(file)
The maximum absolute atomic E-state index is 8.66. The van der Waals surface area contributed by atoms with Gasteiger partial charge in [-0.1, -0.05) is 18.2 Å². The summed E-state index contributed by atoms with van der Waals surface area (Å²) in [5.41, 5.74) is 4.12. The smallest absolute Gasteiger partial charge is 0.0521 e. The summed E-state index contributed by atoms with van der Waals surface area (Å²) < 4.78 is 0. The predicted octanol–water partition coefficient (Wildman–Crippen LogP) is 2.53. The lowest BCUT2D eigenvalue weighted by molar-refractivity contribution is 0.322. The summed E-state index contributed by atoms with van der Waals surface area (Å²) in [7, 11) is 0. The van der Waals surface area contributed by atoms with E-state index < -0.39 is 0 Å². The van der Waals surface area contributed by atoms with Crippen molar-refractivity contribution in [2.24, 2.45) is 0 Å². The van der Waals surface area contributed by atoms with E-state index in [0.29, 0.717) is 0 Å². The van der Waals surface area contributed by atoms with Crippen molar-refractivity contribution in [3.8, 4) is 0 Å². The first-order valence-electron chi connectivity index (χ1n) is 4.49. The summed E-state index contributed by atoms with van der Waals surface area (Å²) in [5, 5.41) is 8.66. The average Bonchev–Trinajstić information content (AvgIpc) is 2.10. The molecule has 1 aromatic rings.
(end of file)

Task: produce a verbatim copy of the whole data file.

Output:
The maximum absolute atomic E-state index is 8.66. The van der Waals surface area contributed by atoms with Gasteiger partial charge in [-0.1, -0.05) is 18.2 Å². The summed E-state index contributed by atoms with van der Waals surface area (Å²) in [5.41, 5.74) is 4.12. The smallest absolute Gasteiger partial charge is 0.0521 e. The summed E-state index contributed by atoms with van der Waals surface area (Å²) < 4.78 is 0. The predicted octanol–water partition coefficient (Wildman–Crippen LogP) is 2.53. The lowest BCUT2D eigenvalue weighted by molar-refractivity contribution is 0.322. The summed E-state index contributed by atoms with van der Waals surface area (Å²) in [7, 11) is 0. The van der Waals surface area contributed by atoms with E-state index < -0.39 is 0 Å². The van der Waals surface area contributed by atoms with Crippen molar-refractivity contribution in [2.24, 2.45) is 0 Å². The van der Waals surface area contributed by atoms with E-state index in [0.29, 0.717) is 0 Å². The van der Waals surface area contributed by atoms with Crippen molar-refractivity contribution in [3.8, 4) is 0 Å². The first-order valence-electron chi connectivity index (χ1n) is 4.49. The summed E-state index contributed by atoms with van der Waals surface area (Å²) in [5, 5.41) is 8.66. The average Bonchev–Trinajstić information content (AvgIpc) is 2.10. The molecule has 1 aromatic rings.